Heavy rain triggers landslips in Darjeeling; Aila weakens into depression and causes downpour
KOLKATA,26th May: The city and some districts, devastated by cyclone Aila on Monday, are yet to come to terms with the reality, even as the death toll shot up to 82. Fresh areas in the north were reeling under the impact of the cyclone’s after-effects on Tuesday. More than 2.2 million people have been affected.
Heavy and incessant rain in Darjeeling triggered landslips, which claimed nine lives. At least six people are reported missing. The highway connecting the hills to the rest of the State was blocked at several places.
“Cyclone Aila has weakened into a depression,” said G.C. Debnath, director, weather section, Regional Meteorological Centre. “It caused very heavy rainfall in north Bengal on Tuesday.”
Chief Minister Buddhadeb Bhattacharjee has apprised Prime Minister Manmohan Singh of the situation.
Governor Gopalkrishna Gandhi, who is in Darjeeling, was in constant touch with Mr. Bhattacharjee. He visited three areas worst hit by the landslips and met the injured who were admitted to the district hospital. He appreciated the locals for their help in clearing the roads of debris.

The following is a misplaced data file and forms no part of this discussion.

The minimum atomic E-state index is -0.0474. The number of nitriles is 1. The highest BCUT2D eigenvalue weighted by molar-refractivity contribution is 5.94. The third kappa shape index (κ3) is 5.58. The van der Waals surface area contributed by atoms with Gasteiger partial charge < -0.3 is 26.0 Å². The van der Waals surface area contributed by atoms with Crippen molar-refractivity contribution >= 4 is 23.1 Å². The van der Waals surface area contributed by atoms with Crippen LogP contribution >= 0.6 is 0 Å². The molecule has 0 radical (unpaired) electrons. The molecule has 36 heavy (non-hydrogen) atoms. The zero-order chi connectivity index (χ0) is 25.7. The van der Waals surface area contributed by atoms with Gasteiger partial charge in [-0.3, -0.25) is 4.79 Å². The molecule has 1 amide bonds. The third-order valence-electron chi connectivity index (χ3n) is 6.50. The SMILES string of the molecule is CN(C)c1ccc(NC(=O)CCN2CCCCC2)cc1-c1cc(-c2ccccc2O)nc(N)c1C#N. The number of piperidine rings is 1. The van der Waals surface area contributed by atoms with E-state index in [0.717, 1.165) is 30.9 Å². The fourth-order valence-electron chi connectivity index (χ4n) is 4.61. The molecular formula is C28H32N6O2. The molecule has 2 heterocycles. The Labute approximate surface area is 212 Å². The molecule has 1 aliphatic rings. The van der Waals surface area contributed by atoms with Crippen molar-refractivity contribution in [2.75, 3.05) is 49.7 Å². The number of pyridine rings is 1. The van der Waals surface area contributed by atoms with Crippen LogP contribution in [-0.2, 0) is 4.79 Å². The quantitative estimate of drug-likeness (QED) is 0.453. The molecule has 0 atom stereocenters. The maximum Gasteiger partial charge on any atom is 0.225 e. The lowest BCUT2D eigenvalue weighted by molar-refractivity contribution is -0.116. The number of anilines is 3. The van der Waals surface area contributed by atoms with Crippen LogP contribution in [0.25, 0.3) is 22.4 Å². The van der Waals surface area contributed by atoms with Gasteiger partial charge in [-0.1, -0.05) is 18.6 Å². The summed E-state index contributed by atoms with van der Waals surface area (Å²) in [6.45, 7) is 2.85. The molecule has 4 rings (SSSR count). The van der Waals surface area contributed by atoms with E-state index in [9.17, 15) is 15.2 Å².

While Kolkata limped back to normal, vast areas of the districts hit by the cyclonic storm on Monday were under water that gushed in through breaches in the embankments.
Army and Border Security Force personnel are assisting in rescue operations in Darjeeling and North and South 24 Parganas districts. Two MI-17 helicopters of the Air Force are airdropping relief materials and carrying out evacuations in inaccessible areas in South and North 24 Parganas.
More than 41,000 people, who have lost their homes, have been put up in 109 relief camps. Around 61,000 houses have been destroyed and 1.32 lakh partially damaged, Chief Secretary Ashok Mohan Chakraborty said here.
Certain areas, including Patharpratima in South 24 Parganas district, remain inaccessible.
The Chief Minister visited some of the worst-hit areas in the district. So did Trinamool Congress chief and Railway Minister Mamata Banerjee later in the afternoon.
Mr. Bhattacharjee spoke to a section of those sheltered in the relief camps in the Nimpith area. Rescue and relief operations were being undertaken on a war-footing, he said. Attempts were being made to restore power and drinking water was also being supplied in pouches.
Ms. Banerjee suggested that a master plan be drawn up for flood and erosion control. She criticised the State government for not opening adequate relief camps.
Kolkata, much to the relief of its residents, woke up to clear skies in the morning. Though traffic was back on the roads, several stretches continue to remain blocked by uprooted trees.